This is a scatter plot of observations of the two variables indicated on the axes. How do you interpret it?

enter image description here

My understanding of correlation/scatter plots comes from this standard explanatory image:

enter image description here

However, I think my plot does not quite resemble any of these scenarios. My plots are reasonably 'thin', or 'concentrated' in one direction, like those of the second row in the picture, however they go straight along one axis (i.e. horizontal or vertical), not in some positive slope direction.

If I were to interpret these as graphs of one variable against the other, I would say that they have no effect on each other, as one increases/decreases, the other one stays pretty much fixed. Is the conclusion here that there is no correlation? Or is there something more to be said?

  • $\begingroup$ What is the source for your "standard explanatory image" of correlations $\endgroup$
    – zozo
    Jun 30, 2022 at 2:09

1 Answer 1


I agree that the plots suggest no obvious relationship between the two variables. But I want to mention some things.

Firstly, the correlation coefficient r for data like this could still be quite high and significant so I would say it is always a good idea to visualize the data as you did. Consider the following

# generate data
a <- c(rep(1, 100), 1:100) + rnorm(200, 0, 10)
b <- c(1:100, rep(1, 100)) + rnorm(200, 0, 1)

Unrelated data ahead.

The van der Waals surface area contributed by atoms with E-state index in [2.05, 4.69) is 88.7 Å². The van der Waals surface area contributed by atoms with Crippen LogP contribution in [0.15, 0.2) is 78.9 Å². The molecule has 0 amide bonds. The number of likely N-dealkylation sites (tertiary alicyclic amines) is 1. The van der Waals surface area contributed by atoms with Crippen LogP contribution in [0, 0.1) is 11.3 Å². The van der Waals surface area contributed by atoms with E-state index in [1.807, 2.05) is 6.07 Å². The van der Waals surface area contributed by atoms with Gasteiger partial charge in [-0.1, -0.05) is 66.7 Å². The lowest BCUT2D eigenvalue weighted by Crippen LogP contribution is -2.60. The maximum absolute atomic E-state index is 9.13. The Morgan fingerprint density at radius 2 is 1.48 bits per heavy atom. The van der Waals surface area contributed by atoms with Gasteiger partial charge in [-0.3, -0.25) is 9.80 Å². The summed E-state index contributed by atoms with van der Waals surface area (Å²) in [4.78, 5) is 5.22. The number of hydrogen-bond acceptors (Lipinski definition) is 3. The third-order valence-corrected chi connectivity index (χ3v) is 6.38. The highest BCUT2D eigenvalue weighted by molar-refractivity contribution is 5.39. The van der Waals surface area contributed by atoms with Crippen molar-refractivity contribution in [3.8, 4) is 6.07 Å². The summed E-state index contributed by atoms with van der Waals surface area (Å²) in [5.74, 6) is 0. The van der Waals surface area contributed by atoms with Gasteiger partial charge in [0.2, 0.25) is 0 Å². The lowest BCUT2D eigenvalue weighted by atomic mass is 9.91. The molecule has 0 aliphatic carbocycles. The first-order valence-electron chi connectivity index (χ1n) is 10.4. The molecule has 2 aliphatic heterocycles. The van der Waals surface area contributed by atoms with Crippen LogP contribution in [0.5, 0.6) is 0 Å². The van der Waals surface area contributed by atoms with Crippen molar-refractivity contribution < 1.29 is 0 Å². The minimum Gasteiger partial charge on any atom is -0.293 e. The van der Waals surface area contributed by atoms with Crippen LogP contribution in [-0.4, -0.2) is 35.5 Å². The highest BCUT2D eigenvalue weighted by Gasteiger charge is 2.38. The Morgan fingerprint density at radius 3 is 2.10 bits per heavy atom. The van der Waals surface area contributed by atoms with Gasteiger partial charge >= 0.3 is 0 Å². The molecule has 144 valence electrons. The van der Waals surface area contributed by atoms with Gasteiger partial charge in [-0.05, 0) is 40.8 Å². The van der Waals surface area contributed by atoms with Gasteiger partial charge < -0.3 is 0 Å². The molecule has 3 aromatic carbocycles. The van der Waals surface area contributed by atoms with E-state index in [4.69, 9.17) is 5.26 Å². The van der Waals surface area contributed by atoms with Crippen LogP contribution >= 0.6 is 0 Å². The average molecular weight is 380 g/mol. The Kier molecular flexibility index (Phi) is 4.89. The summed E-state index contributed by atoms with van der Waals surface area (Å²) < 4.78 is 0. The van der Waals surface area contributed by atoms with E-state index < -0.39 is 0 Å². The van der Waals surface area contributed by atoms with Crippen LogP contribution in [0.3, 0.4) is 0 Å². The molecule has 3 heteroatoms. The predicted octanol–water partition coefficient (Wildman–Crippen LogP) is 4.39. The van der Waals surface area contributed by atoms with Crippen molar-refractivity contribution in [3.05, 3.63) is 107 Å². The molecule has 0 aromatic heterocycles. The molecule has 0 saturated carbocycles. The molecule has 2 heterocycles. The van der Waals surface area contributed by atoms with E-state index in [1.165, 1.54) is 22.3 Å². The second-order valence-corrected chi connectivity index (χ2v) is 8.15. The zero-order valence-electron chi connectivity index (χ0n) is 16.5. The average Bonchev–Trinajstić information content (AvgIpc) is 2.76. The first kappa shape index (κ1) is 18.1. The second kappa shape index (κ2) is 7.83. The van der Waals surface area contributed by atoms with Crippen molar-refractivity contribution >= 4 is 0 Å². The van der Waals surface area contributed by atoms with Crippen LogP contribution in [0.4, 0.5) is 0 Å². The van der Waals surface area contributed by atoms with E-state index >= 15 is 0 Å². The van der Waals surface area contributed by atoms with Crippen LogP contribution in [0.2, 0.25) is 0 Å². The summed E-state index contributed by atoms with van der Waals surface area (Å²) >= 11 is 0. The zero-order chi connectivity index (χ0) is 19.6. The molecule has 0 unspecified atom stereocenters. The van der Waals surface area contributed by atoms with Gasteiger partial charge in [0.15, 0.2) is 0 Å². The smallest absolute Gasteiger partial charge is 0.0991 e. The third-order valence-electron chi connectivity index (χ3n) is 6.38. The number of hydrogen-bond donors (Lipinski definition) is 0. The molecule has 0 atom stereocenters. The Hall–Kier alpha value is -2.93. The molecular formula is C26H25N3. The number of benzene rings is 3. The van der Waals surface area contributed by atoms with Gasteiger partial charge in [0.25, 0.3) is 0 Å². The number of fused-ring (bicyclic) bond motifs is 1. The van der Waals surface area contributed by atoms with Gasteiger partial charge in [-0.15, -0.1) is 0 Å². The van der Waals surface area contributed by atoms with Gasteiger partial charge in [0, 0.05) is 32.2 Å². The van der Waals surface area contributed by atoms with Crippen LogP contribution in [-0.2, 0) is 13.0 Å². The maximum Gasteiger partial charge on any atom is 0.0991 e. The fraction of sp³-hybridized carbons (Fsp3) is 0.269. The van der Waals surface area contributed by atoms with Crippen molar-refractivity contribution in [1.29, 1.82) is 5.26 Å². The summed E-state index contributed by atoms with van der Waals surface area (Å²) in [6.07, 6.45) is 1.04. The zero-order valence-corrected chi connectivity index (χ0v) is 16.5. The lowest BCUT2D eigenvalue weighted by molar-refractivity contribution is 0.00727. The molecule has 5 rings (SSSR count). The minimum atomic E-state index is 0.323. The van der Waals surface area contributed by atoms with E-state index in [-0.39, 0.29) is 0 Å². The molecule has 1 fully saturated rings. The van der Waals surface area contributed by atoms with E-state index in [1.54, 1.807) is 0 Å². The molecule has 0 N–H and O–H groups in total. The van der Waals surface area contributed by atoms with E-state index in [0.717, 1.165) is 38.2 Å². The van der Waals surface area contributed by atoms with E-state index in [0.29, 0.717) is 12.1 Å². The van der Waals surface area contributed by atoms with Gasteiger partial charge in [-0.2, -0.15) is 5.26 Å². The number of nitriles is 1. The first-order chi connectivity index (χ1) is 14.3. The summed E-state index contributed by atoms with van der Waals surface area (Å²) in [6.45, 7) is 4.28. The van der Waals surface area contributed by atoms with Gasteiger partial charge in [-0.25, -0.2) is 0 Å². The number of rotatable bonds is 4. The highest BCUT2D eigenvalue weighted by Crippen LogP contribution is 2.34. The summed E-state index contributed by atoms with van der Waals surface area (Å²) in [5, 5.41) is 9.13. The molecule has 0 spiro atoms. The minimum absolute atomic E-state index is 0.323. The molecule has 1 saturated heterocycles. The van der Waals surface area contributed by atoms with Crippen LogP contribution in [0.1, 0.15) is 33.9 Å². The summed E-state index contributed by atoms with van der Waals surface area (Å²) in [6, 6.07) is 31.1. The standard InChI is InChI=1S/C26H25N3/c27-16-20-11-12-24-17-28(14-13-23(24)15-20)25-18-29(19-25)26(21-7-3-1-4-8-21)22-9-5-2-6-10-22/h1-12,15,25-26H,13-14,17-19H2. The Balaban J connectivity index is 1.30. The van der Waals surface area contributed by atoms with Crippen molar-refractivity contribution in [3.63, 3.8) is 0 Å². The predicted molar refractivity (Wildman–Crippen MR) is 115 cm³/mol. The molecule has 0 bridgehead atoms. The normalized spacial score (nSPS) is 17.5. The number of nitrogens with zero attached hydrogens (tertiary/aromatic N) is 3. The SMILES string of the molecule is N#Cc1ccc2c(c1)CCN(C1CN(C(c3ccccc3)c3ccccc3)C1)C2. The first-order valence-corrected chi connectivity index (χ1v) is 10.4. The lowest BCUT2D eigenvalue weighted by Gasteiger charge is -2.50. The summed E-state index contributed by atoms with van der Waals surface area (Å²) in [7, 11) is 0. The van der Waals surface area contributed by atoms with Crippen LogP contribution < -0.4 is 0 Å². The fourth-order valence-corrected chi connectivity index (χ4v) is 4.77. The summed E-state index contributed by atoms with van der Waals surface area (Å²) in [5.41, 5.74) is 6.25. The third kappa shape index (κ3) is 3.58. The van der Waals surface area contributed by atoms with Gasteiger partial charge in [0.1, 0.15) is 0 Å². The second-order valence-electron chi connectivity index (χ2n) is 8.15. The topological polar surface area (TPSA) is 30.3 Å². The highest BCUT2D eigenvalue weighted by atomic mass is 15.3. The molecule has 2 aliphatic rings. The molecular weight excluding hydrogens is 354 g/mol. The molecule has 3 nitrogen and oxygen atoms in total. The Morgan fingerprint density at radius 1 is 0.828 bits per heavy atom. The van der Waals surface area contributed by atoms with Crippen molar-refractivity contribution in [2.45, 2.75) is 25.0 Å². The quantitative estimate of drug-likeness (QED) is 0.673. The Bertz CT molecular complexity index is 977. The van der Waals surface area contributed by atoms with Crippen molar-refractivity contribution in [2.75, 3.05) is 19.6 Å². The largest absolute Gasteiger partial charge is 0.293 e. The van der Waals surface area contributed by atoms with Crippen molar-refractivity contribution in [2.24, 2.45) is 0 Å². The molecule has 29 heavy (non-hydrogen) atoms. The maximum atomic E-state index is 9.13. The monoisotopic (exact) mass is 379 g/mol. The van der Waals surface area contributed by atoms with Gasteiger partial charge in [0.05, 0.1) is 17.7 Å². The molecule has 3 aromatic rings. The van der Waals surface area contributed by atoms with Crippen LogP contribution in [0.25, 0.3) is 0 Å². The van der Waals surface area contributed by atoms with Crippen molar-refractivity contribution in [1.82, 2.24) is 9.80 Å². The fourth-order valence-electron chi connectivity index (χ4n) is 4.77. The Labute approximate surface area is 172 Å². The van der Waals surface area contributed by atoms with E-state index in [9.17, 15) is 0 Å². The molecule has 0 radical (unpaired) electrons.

plot(a, b)


cor.test(a, b)
p-value < 2.2e-16
cor= - .56481

But it would be clearly inappropriate to assume a linear trend here.

Secondly, I don't think this is a big problem in your case judging by your plot but you still maybe want to read a little bit about overplotting. I suggest this because your can't really see much in the "tall cloud" in the range of latency_normalized 0 to 0.5.

Thirdly, the count-standardized variable is clearly right-skewed and zero-inflated. Maybe this is an issue but it depends on what you know about the data.

In the end I would say it depends on the meaning of the data how to interpret this plots. I am absolutely not sure about this interpretation but maybe there is some threshold going on here. The threshhold would be that there can't be any high count_standardized values once latency reached >=.5 (with a few exceptions, obviously). And maybe if you would apply transparency to the plot you would then see some relationship for the latency_standardized <.5 values with the count_standardized variable. But I can't tell whether this makes sense in your case to assume such a threshold.


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